Christians demand a lot from the world sometimes. We expect the world to agree with our moral views. We expect our governments to follow our definition of marriage. We expect our neighbors to have the same basic principles of interaction as we do. We expect all companies to only support organizations that stand with what we believe.

We are a religion that seems more known for what we are against rather than what we believe. We boycott stores, movies and TV shows. When asked our reasons for boycotting, we simply state that the organization is wrong and that we want people to see how wrong they are. I’m not sure that is what Jesus had in mind when He told us not to be like the world.

Now I will be the first to admit that there are some stores I do not shop at. I do not make a big deal over it. I do not wave around this decision for the world to see. I do not do that because it is never about what others see. It is completely about myself. When I abstain from purchasing something at a store it is not to try and make the store change their view. I abstain because it is my money and there are some things I do not want it going towards. I would rather spend my money supporting things that I agree with. Why can’t it just be as simple as that?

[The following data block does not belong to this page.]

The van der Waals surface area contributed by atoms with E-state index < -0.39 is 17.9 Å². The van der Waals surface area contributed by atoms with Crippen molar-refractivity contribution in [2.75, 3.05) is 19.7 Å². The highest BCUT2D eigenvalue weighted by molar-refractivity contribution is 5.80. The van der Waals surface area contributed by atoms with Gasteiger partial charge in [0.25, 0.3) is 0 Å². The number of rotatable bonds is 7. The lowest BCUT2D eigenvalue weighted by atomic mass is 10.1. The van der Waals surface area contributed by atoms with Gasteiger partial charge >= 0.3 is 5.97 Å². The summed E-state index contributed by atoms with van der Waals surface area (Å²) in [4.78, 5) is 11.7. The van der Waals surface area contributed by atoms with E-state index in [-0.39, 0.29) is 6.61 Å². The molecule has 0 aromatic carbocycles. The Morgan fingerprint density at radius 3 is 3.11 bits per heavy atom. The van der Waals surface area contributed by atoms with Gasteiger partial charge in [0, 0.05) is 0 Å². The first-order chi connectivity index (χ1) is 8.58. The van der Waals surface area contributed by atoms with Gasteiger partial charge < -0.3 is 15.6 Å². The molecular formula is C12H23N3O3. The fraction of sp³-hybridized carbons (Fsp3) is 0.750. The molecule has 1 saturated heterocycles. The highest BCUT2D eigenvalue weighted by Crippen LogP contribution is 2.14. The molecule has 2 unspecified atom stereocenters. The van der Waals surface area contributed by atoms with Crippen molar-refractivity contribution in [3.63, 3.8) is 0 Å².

We take it a step to far though. We use boycotting to demand change. We do this in all avenues. We don’t like the language an unsaved person uses so we tell them we cannot be around them until they learn how to clean up their language. We say we still love a family member who has come out of the closet, but do not want to be around them until they are ready to fight their homosexuality. We say we are doing this to show how serious this is for us, but sometimes it is just us being on a really high horse. We are really good at confronting sin, but unable to use this calling in adequate context.

Why do we demand the unsaved to act like they are saved? Why do we expect a world in darkness to act like the darkness does not exist? We have become sinaphobes (My made up word for the day). We refuse to be around sin in any context so we cower back from the darkness. We take the light with us. We use the light we have to keep the darkness at bay around us, but we refuse to walk out into the darkness and pierce it. We may think we are fighting back the darkness with our demands of secular businesses, neighbors, and loved ones. We may think we are making a bold statement in abandoning our schools after they abandoned God. We have tried to punish a world for their sin by taking us out of it. By trying to punish a sinful world we have removed it’s only hope for a remedy.

We are sinaphobes. We demand those who live in darkness to act as though they live in the light. This is hopeless. A man who is a slave to sin cannot be anything else. Demanding more from him will not make him find Christ. We must be a shining example of a life freed from sin.